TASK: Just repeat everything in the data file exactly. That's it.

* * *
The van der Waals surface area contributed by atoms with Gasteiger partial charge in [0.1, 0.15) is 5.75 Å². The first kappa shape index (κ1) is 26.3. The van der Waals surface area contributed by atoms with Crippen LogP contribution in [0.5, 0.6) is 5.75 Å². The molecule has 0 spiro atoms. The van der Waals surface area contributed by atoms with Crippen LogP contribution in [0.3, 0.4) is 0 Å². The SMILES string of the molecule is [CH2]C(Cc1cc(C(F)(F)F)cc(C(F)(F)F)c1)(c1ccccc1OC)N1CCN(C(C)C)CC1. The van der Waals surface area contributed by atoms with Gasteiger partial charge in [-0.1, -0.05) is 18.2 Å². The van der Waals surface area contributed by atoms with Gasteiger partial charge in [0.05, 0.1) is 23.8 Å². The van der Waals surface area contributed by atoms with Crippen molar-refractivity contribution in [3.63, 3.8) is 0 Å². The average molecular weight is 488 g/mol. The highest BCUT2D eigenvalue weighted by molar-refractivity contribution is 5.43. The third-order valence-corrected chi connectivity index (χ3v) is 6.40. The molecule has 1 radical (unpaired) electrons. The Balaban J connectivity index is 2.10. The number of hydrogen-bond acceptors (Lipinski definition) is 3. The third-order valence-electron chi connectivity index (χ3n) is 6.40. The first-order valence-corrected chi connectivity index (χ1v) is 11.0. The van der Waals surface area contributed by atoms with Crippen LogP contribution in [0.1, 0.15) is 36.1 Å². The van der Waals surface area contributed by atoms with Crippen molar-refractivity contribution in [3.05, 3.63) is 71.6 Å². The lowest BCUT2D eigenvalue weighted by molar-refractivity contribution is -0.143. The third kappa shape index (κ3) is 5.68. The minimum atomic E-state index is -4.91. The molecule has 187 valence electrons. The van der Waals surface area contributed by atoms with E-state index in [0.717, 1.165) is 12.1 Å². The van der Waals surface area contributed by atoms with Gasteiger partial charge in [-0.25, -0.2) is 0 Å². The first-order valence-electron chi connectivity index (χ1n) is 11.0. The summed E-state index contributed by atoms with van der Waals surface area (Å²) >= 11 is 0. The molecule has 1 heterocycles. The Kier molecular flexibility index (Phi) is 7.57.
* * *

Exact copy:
The van der Waals surface area contributed by atoms with Gasteiger partial charge in [0.1, 0.15) is 5.75 Å². The first kappa shape index (κ1) is 26.3. The van der Waals surface area contributed by atoms with Crippen LogP contribution in [0.5, 0.6) is 5.75 Å². The molecule has 0 spiro atoms. The van der Waals surface area contributed by atoms with Crippen LogP contribution in [0.3, 0.4) is 0 Å². The SMILES string of the molecule is [CH2]C(Cc1cc(C(F)(F)F)cc(C(F)(F)F)c1)(c1ccccc1OC)N1CCN(C(C)C)CC1. The van der Waals surface area contributed by atoms with Gasteiger partial charge in [-0.1, -0.05) is 18.2 Å². The van der Waals surface area contributed by atoms with Gasteiger partial charge in [0.05, 0.1) is 23.8 Å². The van der Waals surface area contributed by atoms with Crippen molar-refractivity contribution in [3.63, 3.8) is 0 Å². The average molecular weight is 488 g/mol. The highest BCUT2D eigenvalue weighted by molar-refractivity contribution is 5.43. The third-order valence-corrected chi connectivity index (χ3v) is 6.40. The molecule has 1 radical (unpaired) electrons. The Balaban J connectivity index is 2.10. The number of hydrogen-bond acceptors (Lipinski definition) is 3. The third-order valence-electron chi connectivity index (χ3n) is 6.40. The first-order valence-corrected chi connectivity index (χ1v) is 11.0. The van der Waals surface area contributed by atoms with Crippen LogP contribution in [0.1, 0.15) is 36.1 Å². The van der Waals surface area contributed by atoms with Crippen molar-refractivity contribution in [3.05, 3.63) is 71.6 Å². The lowest BCUT2D eigenvalue weighted by molar-refractivity contribution is -0.143. The third kappa shape index (κ3) is 5.68. The minimum atomic E-state index is -4.91. The molecule has 187 valence electrons. The van der Waals surface area contributed by atoms with E-state index in [0.717, 1.165) is 12.1 Å². The van der Waals surface area contributed by atoms with Gasteiger partial charge in [-0.25, -0.2) is 0 Å². The first-order valence-electron chi connectivity index (χ1n) is 11.0. The summed E-state index contributed by atoms with van der Waals surface area (Å²) >= 11 is 0. The molecule has 1 heterocycles. The Kier molecular flexibility index (Phi) is 7.57.